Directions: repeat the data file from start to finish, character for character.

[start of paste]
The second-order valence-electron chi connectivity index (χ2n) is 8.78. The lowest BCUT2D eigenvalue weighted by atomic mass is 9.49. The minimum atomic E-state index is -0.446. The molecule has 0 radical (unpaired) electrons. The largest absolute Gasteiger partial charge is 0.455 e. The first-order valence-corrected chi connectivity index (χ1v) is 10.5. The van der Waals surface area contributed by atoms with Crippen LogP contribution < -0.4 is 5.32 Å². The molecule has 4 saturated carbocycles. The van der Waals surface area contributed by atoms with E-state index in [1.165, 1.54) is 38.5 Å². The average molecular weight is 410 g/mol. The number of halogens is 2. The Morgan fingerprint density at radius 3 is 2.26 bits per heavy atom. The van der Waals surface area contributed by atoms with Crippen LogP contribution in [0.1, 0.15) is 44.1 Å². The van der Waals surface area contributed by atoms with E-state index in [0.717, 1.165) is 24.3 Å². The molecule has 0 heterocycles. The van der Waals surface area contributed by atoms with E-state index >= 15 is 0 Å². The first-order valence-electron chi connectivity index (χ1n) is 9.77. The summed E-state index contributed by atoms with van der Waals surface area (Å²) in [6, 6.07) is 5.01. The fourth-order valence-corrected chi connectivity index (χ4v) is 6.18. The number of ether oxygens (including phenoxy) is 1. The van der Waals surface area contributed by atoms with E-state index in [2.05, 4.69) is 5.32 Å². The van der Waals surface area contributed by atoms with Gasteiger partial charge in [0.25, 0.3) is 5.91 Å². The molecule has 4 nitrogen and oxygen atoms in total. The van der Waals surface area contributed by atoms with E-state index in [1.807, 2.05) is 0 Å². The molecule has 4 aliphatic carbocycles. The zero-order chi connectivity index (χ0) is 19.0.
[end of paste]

The second-order valence-electron chi connectivity index (χ2n) is 8.78. The lowest BCUT2D eigenvalue weighted by atomic mass is 9.49. The minimum atomic E-state index is -0.446. The molecule has 0 radical (unpaired) electrons. The largest absolute Gasteiger partial charge is 0.455 e. The first-order valence-corrected chi connectivity index (χ1v) is 10.5. The van der Waals surface area contributed by atoms with Crippen LogP contribution < -0.4 is 5.32 Å². The molecule has 4 saturated carbocycles. The van der Waals surface area contributed by atoms with E-state index in [1.165, 1.54) is 38.5 Å². The average molecular weight is 410 g/mol. The number of halogens is 2. The Morgan fingerprint density at radius 3 is 2.26 bits per heavy atom. The van der Waals surface area contributed by atoms with Crippen LogP contribution in [0.1, 0.15) is 44.1 Å². The van der Waals surface area contributed by atoms with E-state index in [0.717, 1.165) is 24.3 Å². The molecule has 0 heterocycles. The van der Waals surface area contributed by atoms with E-state index >= 15 is 0 Å². The first-order valence-electron chi connectivity index (χ1n) is 9.77. The summed E-state index contributed by atoms with van der Waals surface area (Å²) in [6, 6.07) is 5.01. The fourth-order valence-corrected chi connectivity index (χ4v) is 6.18. The number of ether oxygens (including phenoxy) is 1. The van der Waals surface area contributed by atoms with E-state index in [2.05, 4.69) is 5.32 Å². The van der Waals surface area contributed by atoms with Gasteiger partial charge in [0.25, 0.3) is 5.91 Å². The molecule has 4 nitrogen and oxygen atoms in total. The van der Waals surface area contributed by atoms with E-state index in [1.807, 2.05) is 0 Å². The molecule has 4 aliphatic carbocycles. The zero-order chi connectivity index (χ0) is 19.0.